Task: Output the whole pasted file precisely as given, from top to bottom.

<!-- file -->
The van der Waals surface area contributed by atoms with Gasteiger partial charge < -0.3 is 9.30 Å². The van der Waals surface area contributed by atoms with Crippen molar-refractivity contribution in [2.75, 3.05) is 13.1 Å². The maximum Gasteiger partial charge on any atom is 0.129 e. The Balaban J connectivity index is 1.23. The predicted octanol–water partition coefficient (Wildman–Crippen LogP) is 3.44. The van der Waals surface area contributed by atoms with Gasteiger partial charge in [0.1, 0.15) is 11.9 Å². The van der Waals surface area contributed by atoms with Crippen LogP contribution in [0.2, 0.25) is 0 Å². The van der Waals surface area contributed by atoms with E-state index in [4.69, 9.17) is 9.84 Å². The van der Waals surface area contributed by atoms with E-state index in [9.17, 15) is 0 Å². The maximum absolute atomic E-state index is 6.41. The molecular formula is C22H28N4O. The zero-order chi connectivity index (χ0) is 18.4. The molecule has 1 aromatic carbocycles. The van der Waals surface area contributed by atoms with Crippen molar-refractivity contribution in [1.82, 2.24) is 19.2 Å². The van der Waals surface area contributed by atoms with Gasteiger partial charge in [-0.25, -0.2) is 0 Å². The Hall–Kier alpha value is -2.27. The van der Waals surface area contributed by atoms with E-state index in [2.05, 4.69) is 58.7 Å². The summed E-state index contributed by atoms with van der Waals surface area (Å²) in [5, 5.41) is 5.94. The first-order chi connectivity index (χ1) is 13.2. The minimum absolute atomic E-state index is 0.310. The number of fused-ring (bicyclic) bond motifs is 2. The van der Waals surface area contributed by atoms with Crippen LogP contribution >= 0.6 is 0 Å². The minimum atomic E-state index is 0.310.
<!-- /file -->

The van der Waals surface area contributed by atoms with Gasteiger partial charge < -0.3 is 9.30 Å². The van der Waals surface area contributed by atoms with Crippen molar-refractivity contribution in [2.75, 3.05) is 13.1 Å². The maximum Gasteiger partial charge on any atom is 0.129 e. The Balaban J connectivity index is 1.23. The predicted octanol–water partition coefficient (Wildman–Crippen LogP) is 3.44. The van der Waals surface area contributed by atoms with Gasteiger partial charge in [0.1, 0.15) is 11.9 Å². The van der Waals surface area contributed by atoms with Crippen LogP contribution in [0.2, 0.25) is 0 Å². The van der Waals surface area contributed by atoms with E-state index in [4.69, 9.17) is 9.84 Å². The van der Waals surface area contributed by atoms with E-state index in [9.17, 15) is 0 Å². The maximum absolute atomic E-state index is 6.41. The molecular formula is C22H28N4O. The zero-order chi connectivity index (χ0) is 18.4. The molecule has 1 aromatic carbocycles. The van der Waals surface area contributed by atoms with Crippen molar-refractivity contribution in [1.82, 2.24) is 19.2 Å². The van der Waals surface area contributed by atoms with Gasteiger partial charge in [-0.25, -0.2) is 0 Å². The Hall–Kier alpha value is -2.27. The van der Waals surface area contributed by atoms with E-state index in [2.05, 4.69) is 58.7 Å². The summed E-state index contributed by atoms with van der Waals surface area (Å²) in [5, 5.41) is 5.94. The first-order chi connectivity index (χ1) is 13.2. The minimum absolute atomic E-state index is 0.310. The number of fused-ring (bicyclic) bond motifs is 2. The van der Waals surface area contributed by atoms with Crippen LogP contribution >= 0.6 is 0 Å². The minimum atomic E-state index is 0.310.